Program Optimization Technique
Original Publication Date: 1969-Nov-01
Included in the Prior Art Database: 2005-Mar-05
Carpenter, PF: AUTHOR [+2]
In unoptimized programs, certain expressions are evaluated repeatedly where there is no logical necessity to do so. For example: ... 104 1 = 2 = * N 105 A = A+1 106 IF A <20 GO TO 104.
Program Optimization Technique
In unoptimized programs, certain expressions are evaluated repeatedly where there is no logical necessity to do so. For example: ...
104 1 = 2 = * N
105 A = A+1
106 IF A <20 GO TO 104.
In this portion of the program, statement 104 becomes redundant after its first execution in the loop. This type of situation is normally handled by the programmer or language compiler by moving the statement outside of the loop. The general case of this form of optimization has to satisfy the logical constraints of prior definition and later use of variables across programs with a complex branching topology.
This technique has the effect of such optimization without requiring physical
rearrangement of the program. Each instruction in a program has an associated
flag. Before commencing program execution the flag on each instruction is set to
1. The first instruction in the program is selected for execution and then the following steps are taken repeatedly. For step 1, the instruction is executed and its flag is reset. If the operand whose value is changed by the instruction is also used as a source of data for the instruction, the flag is reset to 1. If the operand whose value is changed by the instruction is not otherwise referenced by the instruction, the flag is reset to 0. In step 2, the operand whose value is changed by the instruction is compared with all operands of all other instructions in the program. Any instructions found to refer to the changed operand have their flags reset to 1. For step 3, the next instruction in the program sequence whose flag is currently set to 1 is selected for execution.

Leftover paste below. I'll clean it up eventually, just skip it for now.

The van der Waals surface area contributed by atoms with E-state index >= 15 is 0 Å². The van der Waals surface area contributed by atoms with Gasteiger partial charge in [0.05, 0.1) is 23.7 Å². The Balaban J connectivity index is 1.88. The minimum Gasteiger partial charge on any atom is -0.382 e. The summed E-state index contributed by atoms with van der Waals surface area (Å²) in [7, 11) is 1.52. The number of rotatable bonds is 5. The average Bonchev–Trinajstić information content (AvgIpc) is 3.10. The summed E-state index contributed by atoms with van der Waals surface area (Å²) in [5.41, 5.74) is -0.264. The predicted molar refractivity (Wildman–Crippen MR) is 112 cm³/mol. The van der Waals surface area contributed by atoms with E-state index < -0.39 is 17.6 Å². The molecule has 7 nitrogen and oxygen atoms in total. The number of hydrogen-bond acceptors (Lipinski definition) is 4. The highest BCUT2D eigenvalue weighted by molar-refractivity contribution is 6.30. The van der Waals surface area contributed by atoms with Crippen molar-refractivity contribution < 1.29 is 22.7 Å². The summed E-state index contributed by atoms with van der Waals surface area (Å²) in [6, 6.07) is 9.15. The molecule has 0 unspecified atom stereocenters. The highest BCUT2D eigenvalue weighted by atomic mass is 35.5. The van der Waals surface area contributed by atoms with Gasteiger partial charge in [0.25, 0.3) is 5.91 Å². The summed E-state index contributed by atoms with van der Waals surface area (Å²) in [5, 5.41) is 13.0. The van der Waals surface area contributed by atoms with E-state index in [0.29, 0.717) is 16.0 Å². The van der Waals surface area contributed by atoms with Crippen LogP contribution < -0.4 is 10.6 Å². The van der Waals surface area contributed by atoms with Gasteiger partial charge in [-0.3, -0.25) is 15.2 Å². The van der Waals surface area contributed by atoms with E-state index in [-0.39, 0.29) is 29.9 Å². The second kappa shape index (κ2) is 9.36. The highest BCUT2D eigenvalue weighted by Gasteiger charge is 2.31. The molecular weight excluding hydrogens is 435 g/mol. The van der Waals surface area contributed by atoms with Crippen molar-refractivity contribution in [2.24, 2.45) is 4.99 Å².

As an example, the following program loop can be taken:
1 A = B x C
2 C = D x E
3 F = X x Y
4 G = M x N
5 E = R - C
6 IF E = 7 GO TO 8
7 GO TO 1.
Examination of these expressions shows that X, Y, and M and N, F and G, only occur once. Therefore, expressions 3 and 4 need be calculated only on the first pass.
Initially, all expressions are flagged with a 1. When step 1 is executed, its flag is changed to 0. Step 2 is then executed, and its flag is changed to 0, its operators are compared with those of the other expressions. Since C is changed and this operator also occurs in expressions 1 and 5, the flag for expression 1 is reset to 1 and the flag for expression 5 is set to 1. Steps 3 and 4 are then executed and their flags are set to 0. The comparing
operation is performed after each of these steps, but as the operators occurring in them do not appear elsewhere, no other flags are changed. After step 5 is executed, its flag is set to 0 and its corresponding comparing operation sets the flag of expression 2 to 1.
When, after steps 6 and 7, the program returns to step 1, this step is executed and its flag is changed to 0. After the execution of step 2, its flag is set to 0 and the flags of steps 1 and 5 are set to 1. Steps 3 and 4 have their flags set to 0. Consequently, these steps are not executed duri...